Sunday, June 26, 2011
The Lord's Supper
We are told that one of the signs of the breakdown of the family is that fewer families share meals together. With such erratic work and schools schedules, we too often find ourselves grabbing a bite here or there or wolfing down a microwaved burrito while scrolling through Facebook. However, mealtimes are essential to the life and functioning of a family. It is over meals that we slow down, look each other in the face and tell each other how we are doing. We get to know one another over pasta, burgers and broccoli. We forge bonds that nourish us more deeply than carbohydrates or proteins can.
My wife and I are blessed with a close, intimate relationship. Looking over our lives, I have to credit it to our shared passion for food. We never miss a meal, and we take any and every opportunity to go out to eat. Time shared conversing over a meal strengthened our relationship even when our faith was not as central a part of our marriage and when we rarely prayed together.
Since meals play such a foundational role in human bonding, it makes sense that our God would long to share a meal with us. He wants to share an intimate union with us that goes deeper than words or concepts. Even more wonderfully, the food that he wants to share with us is his very self. The bread becomes his body. The wine becomes his blood. We are united to our God in a wonderful way. As the hymn, “Gift of Finest Wheat” so beautifully expresses it: “Whom all the world cannot contain comes in our hearts to dwell.”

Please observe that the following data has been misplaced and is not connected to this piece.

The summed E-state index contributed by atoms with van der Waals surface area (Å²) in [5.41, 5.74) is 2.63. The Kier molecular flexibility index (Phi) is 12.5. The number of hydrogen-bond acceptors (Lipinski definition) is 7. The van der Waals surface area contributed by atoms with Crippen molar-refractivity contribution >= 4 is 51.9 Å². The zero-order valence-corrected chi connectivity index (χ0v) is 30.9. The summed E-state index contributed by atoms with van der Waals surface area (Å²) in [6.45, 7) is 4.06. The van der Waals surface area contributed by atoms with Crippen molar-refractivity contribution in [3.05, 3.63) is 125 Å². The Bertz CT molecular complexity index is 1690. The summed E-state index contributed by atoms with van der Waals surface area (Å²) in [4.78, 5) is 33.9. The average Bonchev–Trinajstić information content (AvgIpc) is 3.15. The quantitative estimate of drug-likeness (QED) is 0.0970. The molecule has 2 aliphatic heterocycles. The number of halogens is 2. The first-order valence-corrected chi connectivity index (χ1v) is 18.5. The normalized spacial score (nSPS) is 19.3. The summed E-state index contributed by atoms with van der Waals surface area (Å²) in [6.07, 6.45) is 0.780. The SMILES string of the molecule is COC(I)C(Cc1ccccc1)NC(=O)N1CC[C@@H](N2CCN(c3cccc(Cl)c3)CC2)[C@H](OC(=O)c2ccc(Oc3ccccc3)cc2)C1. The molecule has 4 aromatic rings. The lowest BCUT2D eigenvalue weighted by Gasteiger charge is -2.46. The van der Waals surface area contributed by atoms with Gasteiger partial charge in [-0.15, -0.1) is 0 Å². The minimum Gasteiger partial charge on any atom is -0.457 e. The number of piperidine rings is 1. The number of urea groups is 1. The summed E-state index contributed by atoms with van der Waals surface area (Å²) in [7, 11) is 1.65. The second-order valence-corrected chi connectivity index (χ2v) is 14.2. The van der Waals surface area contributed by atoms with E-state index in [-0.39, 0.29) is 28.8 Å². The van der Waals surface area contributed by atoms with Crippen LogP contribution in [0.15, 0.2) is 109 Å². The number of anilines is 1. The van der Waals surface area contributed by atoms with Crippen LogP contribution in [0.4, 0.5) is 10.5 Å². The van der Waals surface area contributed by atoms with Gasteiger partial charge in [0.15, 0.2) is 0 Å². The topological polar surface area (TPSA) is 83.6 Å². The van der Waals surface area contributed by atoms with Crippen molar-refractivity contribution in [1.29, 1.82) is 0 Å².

So why would we ever want to miss an opportunity to share this meal with our Lord and God? When we consider that it is God himself whom we receive, how silly does it sound when people say, “I get more out of praying at home or being in nature.”? There is no union with God more real or more intimate than the communion we share when we gather to celebrate the Lord’s Supper.
We must strive to make our hearts, then, a worthy place for him. If Jesus were to come to our homes, we would make sure it was spotless for him. We would cook our best meal and spread out our finest china. So our soul must be as spotless as possible to welcome him into the sanctuary of our heart. And, at the moment we receive him, we must block our all distractions and focus on the Savior who meets us. He brings unfathomable graces and inestimable riches. As he promises, “Whoever eats my flesh and drinks my blood will never die but have eternal life.” He comes to share this meal with us, to give us his life, until the day we enter the fullness of life eternal in Heaven.